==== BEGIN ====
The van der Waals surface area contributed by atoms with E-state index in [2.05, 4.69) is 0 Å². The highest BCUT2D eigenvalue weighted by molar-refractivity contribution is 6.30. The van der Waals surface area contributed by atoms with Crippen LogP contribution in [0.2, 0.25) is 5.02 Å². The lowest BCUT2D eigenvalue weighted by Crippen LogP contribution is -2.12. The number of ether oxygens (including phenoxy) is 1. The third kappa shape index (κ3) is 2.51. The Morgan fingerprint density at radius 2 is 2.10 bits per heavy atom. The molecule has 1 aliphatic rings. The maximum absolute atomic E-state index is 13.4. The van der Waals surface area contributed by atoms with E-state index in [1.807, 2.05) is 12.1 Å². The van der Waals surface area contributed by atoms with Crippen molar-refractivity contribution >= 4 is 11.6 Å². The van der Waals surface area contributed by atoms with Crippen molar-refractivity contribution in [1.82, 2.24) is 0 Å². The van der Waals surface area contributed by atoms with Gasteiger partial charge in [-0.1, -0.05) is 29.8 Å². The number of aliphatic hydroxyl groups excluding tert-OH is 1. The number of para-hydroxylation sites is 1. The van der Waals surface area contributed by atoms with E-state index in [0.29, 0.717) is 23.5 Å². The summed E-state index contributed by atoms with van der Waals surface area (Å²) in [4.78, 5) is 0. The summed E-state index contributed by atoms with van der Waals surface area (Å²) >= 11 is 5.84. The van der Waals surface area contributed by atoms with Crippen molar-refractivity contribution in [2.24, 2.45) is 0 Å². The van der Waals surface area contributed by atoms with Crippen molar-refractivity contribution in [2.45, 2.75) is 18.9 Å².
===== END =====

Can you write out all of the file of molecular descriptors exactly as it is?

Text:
The van der Waals surface area contributed by atoms with E-state index in [2.05, 4.69) is 0 Å². The highest BCUT2D eigenvalue weighted by molar-refractivity contribution is 6.30. The van der Waals surface area contributed by atoms with Crippen LogP contribution in [0.2, 0.25) is 5.02 Å². The lowest BCUT2D eigenvalue weighted by Crippen LogP contribution is -2.12. The number of ether oxygens (including phenoxy) is 1. The third kappa shape index (κ3) is 2.51. The Morgan fingerprint density at radius 2 is 2.10 bits per heavy atom. The molecule has 1 aliphatic rings. The maximum absolute atomic E-state index is 13.4. The van der Waals surface area contributed by atoms with E-state index in [1.807, 2.05) is 12.1 Å². The van der Waals surface area contributed by atoms with Crippen molar-refractivity contribution >= 4 is 11.6 Å². The van der Waals surface area contributed by atoms with Crippen molar-refractivity contribution in [1.82, 2.24) is 0 Å². The van der Waals surface area contributed by atoms with Gasteiger partial charge in [-0.1, -0.05) is 29.8 Å². The number of aliphatic hydroxyl groups excluding tert-OH is 1. The number of para-hydroxylation sites is 1. The van der Waals surface area contributed by atoms with E-state index in [0.29, 0.717) is 23.5 Å². The summed E-state index contributed by atoms with van der Waals surface area (Å²) in [4.78, 5) is 0. The summed E-state index contributed by atoms with van der Waals surface area (Å²) >= 11 is 5.84. The van der Waals surface area contributed by atoms with Crippen molar-refractivity contribution in [2.24, 2.45) is 0 Å². The van der Waals surface area contributed by atoms with Crippen molar-refractivity contribution in [2.45, 2.75) is 18.9 Å².